The article “The research gap in chronic paediatric pain: A systematic review of randomised controlled trials” has been recently published in the European Journal of Pain on behalf of GAPP Consortium.
The review assessed the characteristics and quality of randomized controlled trials (RCTs) evaluating the use of pharmacological or non-pharmacological interventions in children and adolescents (3 months-18 years) with pain persisting or re-occurring for more than 3 months.
A total of 58 RCTs were identified through a systematic search of PubMed, Embase and the Cochrane Library up to July 2017. Median sample size was 47.5 participants and the 45% of RCTs included both adults and children. The median of the mean ages at inclusion was 12.9 years and the majority of the RCTs selected focused on the evaluation of non-pharmacological interventions in children with headache – migraine or abdominal pain and none involved children of <2 years of age.
Clinical trials to evaluate intervention to treat chronic pain are difficult to design, conduct and interpret even in adult practice considering the absence of diagnostic tools and the difficulties in classifying chronic pain. However, as stated by the authors, paediatric pain research has to face additional challenges such as the small number of children and adolescents presenting certain types of chronic pain and the difficulties in the choice of an adequate comparator to test therapeutic interventions since placebo-controlled trials (the gold standard for drug testing) are not ethically acceptable in many of these situations. Moreover, recruitment and retention difficulties represent other challenges observed in the RCTs analysed.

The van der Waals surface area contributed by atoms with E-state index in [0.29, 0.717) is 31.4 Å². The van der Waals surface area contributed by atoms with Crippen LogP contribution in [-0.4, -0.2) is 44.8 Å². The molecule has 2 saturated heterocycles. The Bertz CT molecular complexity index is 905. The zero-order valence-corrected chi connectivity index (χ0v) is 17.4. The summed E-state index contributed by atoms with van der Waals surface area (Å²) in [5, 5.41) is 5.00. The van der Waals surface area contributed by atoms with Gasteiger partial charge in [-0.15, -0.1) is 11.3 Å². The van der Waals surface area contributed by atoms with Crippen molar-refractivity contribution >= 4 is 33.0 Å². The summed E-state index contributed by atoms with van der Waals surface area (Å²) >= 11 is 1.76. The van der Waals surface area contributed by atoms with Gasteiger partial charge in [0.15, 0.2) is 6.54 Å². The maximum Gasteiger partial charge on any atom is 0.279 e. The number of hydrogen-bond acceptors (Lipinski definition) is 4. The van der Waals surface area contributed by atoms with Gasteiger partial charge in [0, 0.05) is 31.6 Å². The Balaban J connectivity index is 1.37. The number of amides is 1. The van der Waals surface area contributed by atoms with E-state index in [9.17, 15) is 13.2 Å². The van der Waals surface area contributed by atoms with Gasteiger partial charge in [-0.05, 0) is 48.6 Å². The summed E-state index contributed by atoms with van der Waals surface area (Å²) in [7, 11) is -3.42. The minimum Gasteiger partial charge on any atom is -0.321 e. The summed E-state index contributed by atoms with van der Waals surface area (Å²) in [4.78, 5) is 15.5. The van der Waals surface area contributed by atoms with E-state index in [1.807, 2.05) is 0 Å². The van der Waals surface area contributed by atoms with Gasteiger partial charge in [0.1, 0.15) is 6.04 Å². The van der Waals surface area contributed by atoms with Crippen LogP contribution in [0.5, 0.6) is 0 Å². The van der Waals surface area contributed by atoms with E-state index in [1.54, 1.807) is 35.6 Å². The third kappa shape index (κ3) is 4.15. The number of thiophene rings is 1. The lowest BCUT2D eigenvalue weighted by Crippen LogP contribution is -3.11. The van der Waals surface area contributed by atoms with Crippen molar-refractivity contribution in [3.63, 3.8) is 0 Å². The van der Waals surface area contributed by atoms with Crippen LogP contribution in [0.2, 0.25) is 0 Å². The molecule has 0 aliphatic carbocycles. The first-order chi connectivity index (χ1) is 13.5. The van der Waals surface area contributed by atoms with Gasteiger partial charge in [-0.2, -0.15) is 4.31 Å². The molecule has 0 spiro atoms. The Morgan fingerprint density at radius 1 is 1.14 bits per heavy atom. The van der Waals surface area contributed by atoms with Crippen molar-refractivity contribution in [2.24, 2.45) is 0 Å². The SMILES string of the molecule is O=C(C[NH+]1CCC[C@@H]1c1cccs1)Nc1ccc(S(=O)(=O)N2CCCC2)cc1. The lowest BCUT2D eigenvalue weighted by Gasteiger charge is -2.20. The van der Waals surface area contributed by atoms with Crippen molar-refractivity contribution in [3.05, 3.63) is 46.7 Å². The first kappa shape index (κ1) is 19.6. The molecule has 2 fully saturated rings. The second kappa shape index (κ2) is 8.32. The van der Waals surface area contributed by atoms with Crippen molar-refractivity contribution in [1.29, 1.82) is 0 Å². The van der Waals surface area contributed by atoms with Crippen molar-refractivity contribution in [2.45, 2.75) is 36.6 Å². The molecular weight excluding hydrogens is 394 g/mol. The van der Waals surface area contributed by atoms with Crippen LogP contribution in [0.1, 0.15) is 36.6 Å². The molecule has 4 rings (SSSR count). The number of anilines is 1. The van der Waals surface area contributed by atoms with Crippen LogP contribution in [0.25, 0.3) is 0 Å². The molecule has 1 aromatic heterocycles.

For all these reasons, pharmacological intervention in chronic paediatric pain remains empirical and mainly based on extrapolation of therapeutic options from adults. To tackle the challenges highlighted, the authors suggested three possible ways. Firstly, they underlined the need to develop appropriate diagnostic tools to properly identifying ongoing painful conditions in children and adolescents. Moreover, they suggested to evaluate, behind pain intensity, also the quality of life or satisfaction with treatment to better evaluate benefits of the promising therapies. Finally, they underlined that there is an urgent requirement of innovative methodologies in this specific field that could be addressed within international expert initiatives.
Here you can find the link to the publication.